Thursday, January 9, 2014


As with most units in science, I try to have students make connections to their own lives. These often make excellent essential questions that aligned nicely with the Understanding by Design process.  During our current unit in 8th grade science on wave energy, students were learning about wave characteristics, such as frequency and amplitude, but I think we lost sight of why wave energy is important to us.  Enter the headline routine from Making Thinking Visible, which is great at allowing students to determine importance.  I assigned students a random partner to collaborate with and to answer the prompt, "How do waves benefit humans?"  Additionally, I have them write a brief paragraph to give supporting details to clarify their headline. The example below was exactly what I was hoping for.

They nicely explained that visible light waves from the sun allow photosynthesis to occur produce oxygen for us to breathe, as well as to be able to see.


  1. Hi Jon! I love science because each strand deepens our understanding of the natural world and its connection to our lives. What was your essential questions for your 8th grade wave energy unit? Was is "How do waves benefit humans?" Did that evolve as the unit progressed or was it the question that you came back to each day from the beginning? Did you have more than one question - topical and overarching? What is your Enduring Understanding? You continue to challenge me to use the headline routine from Making Thinking Visible because you clearly show how it helps students determine the most important idea and synthesize it visually. My favorite part, of course, is when you have them write a brief paragraph to give supporting details to clarify their headline. Our unit in 3rd and 4th grade literacy is Realistic Fiction. Our essential question is, "What makes a story worth reading?" My students have come up with incredible reading and writing connections and rubrics that support their understanding of stories. I am inspired by you to have students create headlines as a formative assessment. I'll let you know how it turns out after I struggle my way through! :) I am also trying to create great Enduring Understandings for the unit. Any ideas? - Val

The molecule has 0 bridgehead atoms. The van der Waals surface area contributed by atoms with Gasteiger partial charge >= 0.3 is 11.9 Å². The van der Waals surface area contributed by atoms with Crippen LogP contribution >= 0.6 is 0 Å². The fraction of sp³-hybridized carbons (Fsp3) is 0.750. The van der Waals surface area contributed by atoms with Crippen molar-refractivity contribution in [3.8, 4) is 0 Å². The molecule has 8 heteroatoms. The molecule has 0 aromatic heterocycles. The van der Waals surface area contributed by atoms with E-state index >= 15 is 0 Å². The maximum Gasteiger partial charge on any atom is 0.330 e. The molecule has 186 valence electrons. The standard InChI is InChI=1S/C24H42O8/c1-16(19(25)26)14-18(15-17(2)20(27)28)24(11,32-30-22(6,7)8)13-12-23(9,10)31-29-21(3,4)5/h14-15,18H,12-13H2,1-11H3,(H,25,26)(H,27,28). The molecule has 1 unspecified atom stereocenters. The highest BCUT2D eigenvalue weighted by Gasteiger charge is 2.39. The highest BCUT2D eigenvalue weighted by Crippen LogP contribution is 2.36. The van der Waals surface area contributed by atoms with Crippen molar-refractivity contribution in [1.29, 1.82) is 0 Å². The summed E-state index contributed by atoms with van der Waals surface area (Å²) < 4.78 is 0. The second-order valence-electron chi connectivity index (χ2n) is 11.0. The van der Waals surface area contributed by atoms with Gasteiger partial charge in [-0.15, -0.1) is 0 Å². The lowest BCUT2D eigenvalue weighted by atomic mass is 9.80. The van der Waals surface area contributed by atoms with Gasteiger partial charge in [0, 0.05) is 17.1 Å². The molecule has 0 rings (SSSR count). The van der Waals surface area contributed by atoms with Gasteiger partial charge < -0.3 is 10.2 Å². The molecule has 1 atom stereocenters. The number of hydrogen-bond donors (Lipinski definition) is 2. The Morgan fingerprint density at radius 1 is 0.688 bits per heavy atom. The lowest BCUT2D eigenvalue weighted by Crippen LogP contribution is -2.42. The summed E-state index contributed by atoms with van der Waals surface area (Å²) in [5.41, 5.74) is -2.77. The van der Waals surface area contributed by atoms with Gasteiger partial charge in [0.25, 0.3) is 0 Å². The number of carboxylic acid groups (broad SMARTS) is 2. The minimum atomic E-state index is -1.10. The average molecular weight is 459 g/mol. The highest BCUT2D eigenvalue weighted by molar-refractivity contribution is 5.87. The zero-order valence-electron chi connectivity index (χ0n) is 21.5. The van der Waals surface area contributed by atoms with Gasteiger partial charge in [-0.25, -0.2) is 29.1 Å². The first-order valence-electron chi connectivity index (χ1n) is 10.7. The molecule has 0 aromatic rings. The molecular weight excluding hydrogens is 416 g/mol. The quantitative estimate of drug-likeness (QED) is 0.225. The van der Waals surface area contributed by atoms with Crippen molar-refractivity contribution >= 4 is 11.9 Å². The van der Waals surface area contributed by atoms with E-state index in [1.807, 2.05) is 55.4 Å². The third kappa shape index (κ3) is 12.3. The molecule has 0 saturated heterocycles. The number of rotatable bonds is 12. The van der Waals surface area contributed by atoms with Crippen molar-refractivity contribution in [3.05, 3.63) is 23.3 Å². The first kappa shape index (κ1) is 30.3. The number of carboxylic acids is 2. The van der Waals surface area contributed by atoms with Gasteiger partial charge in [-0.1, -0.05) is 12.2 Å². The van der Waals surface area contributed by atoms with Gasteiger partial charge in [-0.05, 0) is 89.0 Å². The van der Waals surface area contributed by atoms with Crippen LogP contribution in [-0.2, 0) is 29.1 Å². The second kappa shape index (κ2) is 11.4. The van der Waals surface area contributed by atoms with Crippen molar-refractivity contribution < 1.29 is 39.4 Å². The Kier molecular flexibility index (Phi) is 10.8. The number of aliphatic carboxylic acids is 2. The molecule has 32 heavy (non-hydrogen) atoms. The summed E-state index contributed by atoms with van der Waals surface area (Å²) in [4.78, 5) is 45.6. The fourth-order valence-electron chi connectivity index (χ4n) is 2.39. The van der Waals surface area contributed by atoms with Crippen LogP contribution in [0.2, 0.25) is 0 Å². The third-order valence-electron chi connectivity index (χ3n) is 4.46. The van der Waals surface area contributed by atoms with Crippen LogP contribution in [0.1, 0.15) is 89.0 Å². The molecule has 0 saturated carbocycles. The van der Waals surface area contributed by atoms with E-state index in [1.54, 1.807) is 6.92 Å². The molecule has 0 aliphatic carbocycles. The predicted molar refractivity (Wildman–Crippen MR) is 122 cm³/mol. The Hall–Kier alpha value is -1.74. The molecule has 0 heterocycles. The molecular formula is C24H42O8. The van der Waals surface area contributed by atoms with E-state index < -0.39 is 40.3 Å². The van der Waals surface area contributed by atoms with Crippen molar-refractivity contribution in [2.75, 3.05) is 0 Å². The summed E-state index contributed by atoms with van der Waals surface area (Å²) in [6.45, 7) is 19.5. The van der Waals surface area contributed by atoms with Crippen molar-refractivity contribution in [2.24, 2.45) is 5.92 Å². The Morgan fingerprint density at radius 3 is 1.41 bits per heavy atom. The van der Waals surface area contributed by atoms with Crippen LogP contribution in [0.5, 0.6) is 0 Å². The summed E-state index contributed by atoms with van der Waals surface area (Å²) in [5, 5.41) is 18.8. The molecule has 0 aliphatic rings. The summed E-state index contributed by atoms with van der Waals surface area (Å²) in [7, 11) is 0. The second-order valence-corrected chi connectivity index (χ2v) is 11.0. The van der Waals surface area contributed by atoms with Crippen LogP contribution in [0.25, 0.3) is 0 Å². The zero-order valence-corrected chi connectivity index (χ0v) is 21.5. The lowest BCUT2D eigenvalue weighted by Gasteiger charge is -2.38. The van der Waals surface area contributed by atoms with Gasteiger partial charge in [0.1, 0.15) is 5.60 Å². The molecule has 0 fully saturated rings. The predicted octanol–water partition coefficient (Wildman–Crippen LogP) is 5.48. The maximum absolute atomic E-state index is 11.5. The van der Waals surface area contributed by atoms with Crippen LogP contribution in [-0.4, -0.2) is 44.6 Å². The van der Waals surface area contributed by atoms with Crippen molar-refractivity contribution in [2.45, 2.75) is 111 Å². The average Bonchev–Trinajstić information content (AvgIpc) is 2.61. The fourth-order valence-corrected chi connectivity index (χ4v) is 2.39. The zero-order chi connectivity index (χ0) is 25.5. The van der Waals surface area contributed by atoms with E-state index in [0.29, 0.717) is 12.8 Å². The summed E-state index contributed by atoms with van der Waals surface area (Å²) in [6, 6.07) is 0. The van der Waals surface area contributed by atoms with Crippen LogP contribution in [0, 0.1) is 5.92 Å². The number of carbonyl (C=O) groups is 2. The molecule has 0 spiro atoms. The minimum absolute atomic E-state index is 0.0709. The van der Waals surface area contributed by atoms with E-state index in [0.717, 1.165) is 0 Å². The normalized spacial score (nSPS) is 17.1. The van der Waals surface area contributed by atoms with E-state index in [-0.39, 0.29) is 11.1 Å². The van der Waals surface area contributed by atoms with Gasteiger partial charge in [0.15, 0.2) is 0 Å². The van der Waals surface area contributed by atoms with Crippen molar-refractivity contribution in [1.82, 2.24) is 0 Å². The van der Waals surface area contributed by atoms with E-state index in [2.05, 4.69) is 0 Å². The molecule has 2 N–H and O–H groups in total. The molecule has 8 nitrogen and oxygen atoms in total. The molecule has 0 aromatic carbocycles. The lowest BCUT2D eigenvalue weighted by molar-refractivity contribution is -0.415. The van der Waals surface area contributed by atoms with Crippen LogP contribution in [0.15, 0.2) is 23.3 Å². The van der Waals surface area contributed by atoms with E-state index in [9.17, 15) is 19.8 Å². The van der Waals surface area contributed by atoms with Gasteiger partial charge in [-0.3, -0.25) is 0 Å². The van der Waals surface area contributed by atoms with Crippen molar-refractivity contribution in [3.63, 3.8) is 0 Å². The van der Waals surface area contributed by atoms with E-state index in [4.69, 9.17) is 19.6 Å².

2. I love the added explanation in writing in addition to the headline. Your post make me wonder what might happen if I used the headlines my students made as a springboard for incorporating more writing into science. Would using these headlines lend themselves to a short constructed response prompt? Thanks for inspiring me to push my own thinking with using headlines as more than just a synthesizing routine!

  3. Jon: I loved watching how students progress over time. I watched some of your students who were once my 5th graders write headlines that blew me away. The depth of their thinking was impressive and very visisble. I didn't feel that way when I used this thinking strategy in 5th grade. I've now learned that making sure my essential question drives my thinking activity will make it more meaningful and students transer the learning to a new level. The writing piece ("brief paragraph") to support thier thinking brought this activity to a new level of understanding. Do you feel that is was a good way to assess students key understandings?